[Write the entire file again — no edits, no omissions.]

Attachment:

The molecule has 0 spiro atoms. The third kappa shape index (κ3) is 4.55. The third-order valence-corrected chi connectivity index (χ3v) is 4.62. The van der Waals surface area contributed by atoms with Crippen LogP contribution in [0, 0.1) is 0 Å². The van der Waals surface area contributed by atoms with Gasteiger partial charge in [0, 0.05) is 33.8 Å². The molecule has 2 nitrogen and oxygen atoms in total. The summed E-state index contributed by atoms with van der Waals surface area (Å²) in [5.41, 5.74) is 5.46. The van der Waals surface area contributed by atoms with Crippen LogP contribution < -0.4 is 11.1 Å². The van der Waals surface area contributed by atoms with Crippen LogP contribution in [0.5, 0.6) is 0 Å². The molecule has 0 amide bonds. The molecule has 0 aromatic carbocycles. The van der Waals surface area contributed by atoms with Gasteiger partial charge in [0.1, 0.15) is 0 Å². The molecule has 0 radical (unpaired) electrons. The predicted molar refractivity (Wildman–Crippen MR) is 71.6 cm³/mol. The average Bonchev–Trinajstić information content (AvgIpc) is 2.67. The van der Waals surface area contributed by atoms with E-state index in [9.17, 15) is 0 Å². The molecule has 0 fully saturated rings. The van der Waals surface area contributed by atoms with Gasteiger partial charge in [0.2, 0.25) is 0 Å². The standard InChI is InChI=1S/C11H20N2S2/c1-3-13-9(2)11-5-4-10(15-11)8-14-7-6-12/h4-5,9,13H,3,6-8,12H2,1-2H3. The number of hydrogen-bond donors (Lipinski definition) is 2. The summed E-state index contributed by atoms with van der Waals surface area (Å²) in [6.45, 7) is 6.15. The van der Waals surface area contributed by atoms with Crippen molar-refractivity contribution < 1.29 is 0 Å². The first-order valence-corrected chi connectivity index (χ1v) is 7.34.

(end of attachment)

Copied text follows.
The molecule has 0 spiro atoms. The third kappa shape index (κ3) is 4.55. The third-order valence-corrected chi connectivity index (χ3v) is 4.62. The van der Waals surface area contributed by atoms with Crippen LogP contribution in [0, 0.1) is 0 Å². The van der Waals surface area contributed by atoms with Gasteiger partial charge in [0, 0.05) is 33.8 Å². The molecule has 2 nitrogen and oxygen atoms in total. The summed E-state index contributed by atoms with van der Waals surface area (Å²) in [5.41, 5.74) is 5.46. The van der Waals surface area contributed by atoms with Crippen LogP contribution < -0.4 is 11.1 Å². The van der Waals surface area contributed by atoms with Crippen LogP contribution in [0.5, 0.6) is 0 Å². The molecule has 0 amide bonds. The molecule has 0 aromatic carbocycles. The van der Waals surface area contributed by atoms with Gasteiger partial charge in [0.1, 0.15) is 0 Å². The molecule has 0 radical (unpaired) electrons. The predicted molar refractivity (Wildman–Crippen MR) is 71.6 cm³/mol. The average Bonchev–Trinajstić information content (AvgIpc) is 2.67. The van der Waals surface area contributed by atoms with E-state index in [9.17, 15) is 0 Å². The molecule has 0 fully saturated rings. The van der Waals surface area contributed by atoms with Gasteiger partial charge in [0.2, 0.25) is 0 Å². The standard InChI is InChI=1S/C11H20N2S2/c1-3-13-9(2)11-5-4-10(15-11)8-14-7-6-12/h4-5,9,13H,3,6-8,12H2,1-2H3. The number of hydrogen-bond donors (Lipinski definition) is 2. The summed E-state index contributed by atoms with van der Waals surface area (Å²) in [6.45, 7) is 6.15. The van der Waals surface area contributed by atoms with Crippen molar-refractivity contribution < 1.29 is 0 Å². The first-order valence-corrected chi connectivity index (χ1v) is 7.34.